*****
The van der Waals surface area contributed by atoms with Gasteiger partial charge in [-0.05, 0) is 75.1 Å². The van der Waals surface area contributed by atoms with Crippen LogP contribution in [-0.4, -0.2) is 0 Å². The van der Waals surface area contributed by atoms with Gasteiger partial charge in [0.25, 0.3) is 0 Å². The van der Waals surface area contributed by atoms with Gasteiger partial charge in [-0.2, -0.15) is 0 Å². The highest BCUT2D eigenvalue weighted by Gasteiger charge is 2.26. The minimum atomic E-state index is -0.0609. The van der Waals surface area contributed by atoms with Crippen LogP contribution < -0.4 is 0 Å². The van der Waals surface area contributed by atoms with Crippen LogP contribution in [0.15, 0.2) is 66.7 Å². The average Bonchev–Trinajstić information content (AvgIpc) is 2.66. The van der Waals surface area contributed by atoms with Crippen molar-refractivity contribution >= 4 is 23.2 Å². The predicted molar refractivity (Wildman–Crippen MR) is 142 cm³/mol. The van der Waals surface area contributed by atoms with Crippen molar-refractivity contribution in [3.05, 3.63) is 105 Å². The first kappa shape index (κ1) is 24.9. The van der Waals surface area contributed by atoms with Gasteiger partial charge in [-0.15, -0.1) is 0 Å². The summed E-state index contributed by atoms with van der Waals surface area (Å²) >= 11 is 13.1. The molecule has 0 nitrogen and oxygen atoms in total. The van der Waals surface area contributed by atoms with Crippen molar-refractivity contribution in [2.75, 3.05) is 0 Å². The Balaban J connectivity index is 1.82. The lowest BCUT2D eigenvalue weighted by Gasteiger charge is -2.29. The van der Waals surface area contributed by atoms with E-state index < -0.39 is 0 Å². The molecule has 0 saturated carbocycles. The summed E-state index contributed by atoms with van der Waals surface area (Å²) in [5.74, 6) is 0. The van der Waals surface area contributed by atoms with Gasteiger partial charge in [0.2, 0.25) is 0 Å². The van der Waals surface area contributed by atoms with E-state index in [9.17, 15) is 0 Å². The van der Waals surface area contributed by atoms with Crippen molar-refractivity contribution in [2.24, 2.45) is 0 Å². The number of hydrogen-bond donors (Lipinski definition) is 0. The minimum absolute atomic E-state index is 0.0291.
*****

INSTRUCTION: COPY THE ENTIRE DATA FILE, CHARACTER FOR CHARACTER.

The van der Waals surface area contributed by atoms with Gasteiger partial charge in [-0.05, 0) is 75.1 Å². The van der Waals surface area contributed by atoms with Crippen LogP contribution in [-0.4, -0.2) is 0 Å². The van der Waals surface area contributed by atoms with Gasteiger partial charge in [0.25, 0.3) is 0 Å². The van der Waals surface area contributed by atoms with Gasteiger partial charge in [-0.2, -0.15) is 0 Å². The highest BCUT2D eigenvalue weighted by Gasteiger charge is 2.26. The minimum atomic E-state index is -0.0609. The van der Waals surface area contributed by atoms with Crippen LogP contribution < -0.4 is 0 Å². The van der Waals surface area contributed by atoms with Crippen LogP contribution in [0.15, 0.2) is 66.7 Å². The average Bonchev–Trinajstić information content (AvgIpc) is 2.66. The van der Waals surface area contributed by atoms with Crippen molar-refractivity contribution >= 4 is 23.2 Å². The predicted molar refractivity (Wildman–Crippen MR) is 142 cm³/mol. The van der Waals surface area contributed by atoms with Crippen molar-refractivity contribution in [3.05, 3.63) is 105 Å². The first kappa shape index (κ1) is 24.9. The van der Waals surface area contributed by atoms with Gasteiger partial charge in [-0.15, -0.1) is 0 Å². The summed E-state index contributed by atoms with van der Waals surface area (Å²) >= 11 is 13.1. The molecule has 0 nitrogen and oxygen atoms in total. The van der Waals surface area contributed by atoms with Crippen molar-refractivity contribution in [2.75, 3.05) is 0 Å². The Balaban J connectivity index is 1.82. The lowest BCUT2D eigenvalue weighted by Gasteiger charge is -2.29. The van der Waals surface area contributed by atoms with E-state index < -0.39 is 0 Å². The molecule has 0 saturated carbocycles. The summed E-state index contributed by atoms with van der Waals surface area (Å²) in [5.74, 6) is 0. The van der Waals surface area contributed by atoms with Gasteiger partial charge in [0.2, 0.25) is 0 Å². The van der Waals surface area contributed by atoms with E-state index in [9.17, 15) is 0 Å². The van der Waals surface area contributed by atoms with Crippen molar-refractivity contribution in [2.24, 2.45) is 0 Å². The number of hydrogen-bond donors (Lipinski definition) is 0. The minimum absolute atomic E-state index is 0.0291.